Charles of Mr Insulation showing a demonstration/sample wall section of insulation at the tour. We screwed up two sheets of ply, drilled three 1 1/2" holes and Charles blew in dense pack cellulose behind the plywood. We then pulled the ply off to reveal these packed cavities. We will be using cellulose for all the interior insulation.

Tuesday, April 13, 2010


Hello all,
Framing is a beautiful thing to look at. It is orderly, soft and when open to the sky it has wispy overtones of suppleness with hints of fortitude.
This week was about framing. It is an upbeat activity that ends the week on a good note.
Thank you all...........Terry

Notice no rafter tails sticking out. This eliminates punctures in the air seal and insulation of the roof and wall assembly. Confusing? Imagine a two by four going through your bedroom wall and resting on a planter box outside. It would be hard to seal around it so it did not leak air. Imagine the combined air leakage with forty of these punctures in the wall. A roof rafter does just that except it happens up high and is incorporated with the roof so it looks good and we have come to accept- it as normal. We will be adding the rafters later on top of the first roof. Pics to follow.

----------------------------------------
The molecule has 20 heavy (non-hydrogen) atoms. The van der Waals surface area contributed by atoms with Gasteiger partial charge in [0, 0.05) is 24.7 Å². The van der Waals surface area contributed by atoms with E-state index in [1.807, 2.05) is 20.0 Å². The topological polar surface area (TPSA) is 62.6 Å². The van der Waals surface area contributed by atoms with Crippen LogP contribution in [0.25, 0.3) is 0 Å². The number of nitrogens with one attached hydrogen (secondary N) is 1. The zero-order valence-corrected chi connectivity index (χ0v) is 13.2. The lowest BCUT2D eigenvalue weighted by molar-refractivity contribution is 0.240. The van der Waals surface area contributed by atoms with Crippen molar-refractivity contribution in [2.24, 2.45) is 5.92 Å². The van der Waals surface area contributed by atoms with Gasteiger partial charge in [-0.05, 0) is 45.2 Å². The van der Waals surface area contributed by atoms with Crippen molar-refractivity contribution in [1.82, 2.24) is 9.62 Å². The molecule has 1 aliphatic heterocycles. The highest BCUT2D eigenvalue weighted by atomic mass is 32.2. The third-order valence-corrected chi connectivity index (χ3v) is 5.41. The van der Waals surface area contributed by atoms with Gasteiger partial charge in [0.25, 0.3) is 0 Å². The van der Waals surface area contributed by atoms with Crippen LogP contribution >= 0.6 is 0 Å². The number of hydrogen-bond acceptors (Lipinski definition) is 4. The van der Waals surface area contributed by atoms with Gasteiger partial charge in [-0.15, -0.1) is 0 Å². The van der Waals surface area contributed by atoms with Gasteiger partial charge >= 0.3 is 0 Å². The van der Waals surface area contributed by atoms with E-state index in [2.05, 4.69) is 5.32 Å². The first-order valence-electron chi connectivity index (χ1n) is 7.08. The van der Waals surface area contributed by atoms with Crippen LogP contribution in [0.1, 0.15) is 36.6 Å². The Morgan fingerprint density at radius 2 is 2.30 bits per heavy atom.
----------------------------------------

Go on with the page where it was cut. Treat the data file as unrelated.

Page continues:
Also notice the made up foam header at left with metal plate was made out of our form boards as well as the high up end blocking between the rafters. The foam in all the headers was from a project I did a few years ago- sometimes it pays to save stuff. Also notice each roof rafter lands on a wall stud, thus eliminating the need for a double top plate.

Cut, foam and nail.

All the edges and openings of the framing were foamed to receive the sheets of plywood.

A sheet of ply being tilted into foam bed.

We got tired of turkey sandwiches and Snickers so Adriana, Jorge's wife, on left, made us tomales and salad with fresh mangoes. Jorge with family, Toni (videographer) and Bill in center, Sebastian in red and Felix who joined us for the day and myself.

Note-no headers on end/rake wall. If I had built this house a year ago there would have been.

Sunday, April 4, 2010

Slab & Start Framing

Hi again,